memory1

Compiler Designing W06L1103

Activation Records

  • All the information that will be needed for executing an activation is called activation record(AR) or frame.
  • If F calls G then G’s AR will have a mix of AR of F and G. F is suspended till G is running then F resumes. Hence G will have the information to complete G and resume F.
  • The activation record can be anything that is advantageous for the language usage. In the video, an AR contained 4 words: result, argument, control link and return address. See the video for its implementation.
  • As an AR structure can affect speed and complexity of code generation, it should be designed with code generator.
  • Frames are stored sequentially data space.

Compiler Designing W06L1102

Procedure Activations

  • An invocation of procedure P is the activation P. All the statements executed between the time when P is called and P is returned is the lifetime of P.
  • In code generation, two main goals are: Correct and fast. To achieve this, a runtime structure is chosen to fulfill both.
  • Languages that would be defined here would follow these two assumptions:
    • Execution would be sequential; (concurrency is the other option in languages)
    • if a procedure is called then the control would return to the pointer immediately after the call. (features like exceptions and call/cc can be other options)[as the exceptions are caught the execution will start from the end of the block where exception as raised.]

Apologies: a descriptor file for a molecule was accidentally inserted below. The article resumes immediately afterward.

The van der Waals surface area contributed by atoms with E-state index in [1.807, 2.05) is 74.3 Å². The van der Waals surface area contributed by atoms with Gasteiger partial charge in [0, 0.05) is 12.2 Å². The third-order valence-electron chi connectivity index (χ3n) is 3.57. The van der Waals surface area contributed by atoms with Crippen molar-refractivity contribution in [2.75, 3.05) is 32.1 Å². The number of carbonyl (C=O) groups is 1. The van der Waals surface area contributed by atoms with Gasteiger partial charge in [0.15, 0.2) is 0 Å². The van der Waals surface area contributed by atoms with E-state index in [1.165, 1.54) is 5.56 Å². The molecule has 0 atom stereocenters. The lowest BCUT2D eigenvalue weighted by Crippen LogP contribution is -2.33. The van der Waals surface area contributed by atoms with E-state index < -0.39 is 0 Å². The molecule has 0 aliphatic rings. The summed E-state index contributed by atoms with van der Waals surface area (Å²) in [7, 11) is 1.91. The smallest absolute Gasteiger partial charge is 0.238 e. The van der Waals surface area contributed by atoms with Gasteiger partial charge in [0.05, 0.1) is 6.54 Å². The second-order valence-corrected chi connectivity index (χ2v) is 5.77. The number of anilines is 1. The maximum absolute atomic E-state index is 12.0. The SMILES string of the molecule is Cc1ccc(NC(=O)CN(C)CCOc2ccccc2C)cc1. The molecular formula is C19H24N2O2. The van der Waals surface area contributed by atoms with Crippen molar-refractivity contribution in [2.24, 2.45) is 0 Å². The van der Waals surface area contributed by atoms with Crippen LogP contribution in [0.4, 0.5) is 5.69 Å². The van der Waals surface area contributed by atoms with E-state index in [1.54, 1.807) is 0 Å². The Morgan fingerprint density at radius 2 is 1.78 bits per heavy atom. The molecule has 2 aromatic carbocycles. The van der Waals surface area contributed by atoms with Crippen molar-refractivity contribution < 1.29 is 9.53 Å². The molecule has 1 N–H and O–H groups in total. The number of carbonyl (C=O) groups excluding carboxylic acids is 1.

• Scope and lifetime of a variable: Scope is the span of the program to which a variable can be accessed. Lifetime is the time for which memory is reserved for the variable. From the definitions it is clear that lifetime is a dynamic(run-time) term while scope is a static(compile-time) term. Lifetime is also called “allocation method” or “storage duration.” Some basic properties of scope and lifetime is here.
  • If in a procedure another procedure is called then this procedure will return before the second procedure can. So these calls can be shown by a tree.
f() {g();}                                      main
g() {1;}                                        /  \
main(){g();f();}                               g    f
                                                    |
                                                    g

the left side g’s lifetime is main. f’s is main and the lifetime of g below f is f.

  • The activation tree depends on the runtime behavior. Different input can produce different activation trees.
  • As they are perfectly nested so a stack can be used to keep track of currently running activations. With stack memory will look like:

memory

Compiler Designing W06L1101

Runtime Organization

  • Front-end phases are for enforcing language definition and build data structure for back-end.
  • Back-end phase have mainly two parts: Optimization and Code generation.
  • These two phases defines the number of ways to structure executable file.
  • Runtime organization includes:
    • Management of run-time resources
    • Correspondence between static(compile-time) and dynamic(run-time) structures and
    • Storage organization
  • When a program is invoked it first allocated space by OS and then loaded into memory and then execution of ‘main’ happens. In Memory program looks like this:
fig8-1
Code and the Data Part
  • For simplicity, say there is only code space and data space, code space is located towards low address and data part is located towards high address.
  • Both of these parts are related and generated by the compiler. Related so that data can be retrieved easily by the code.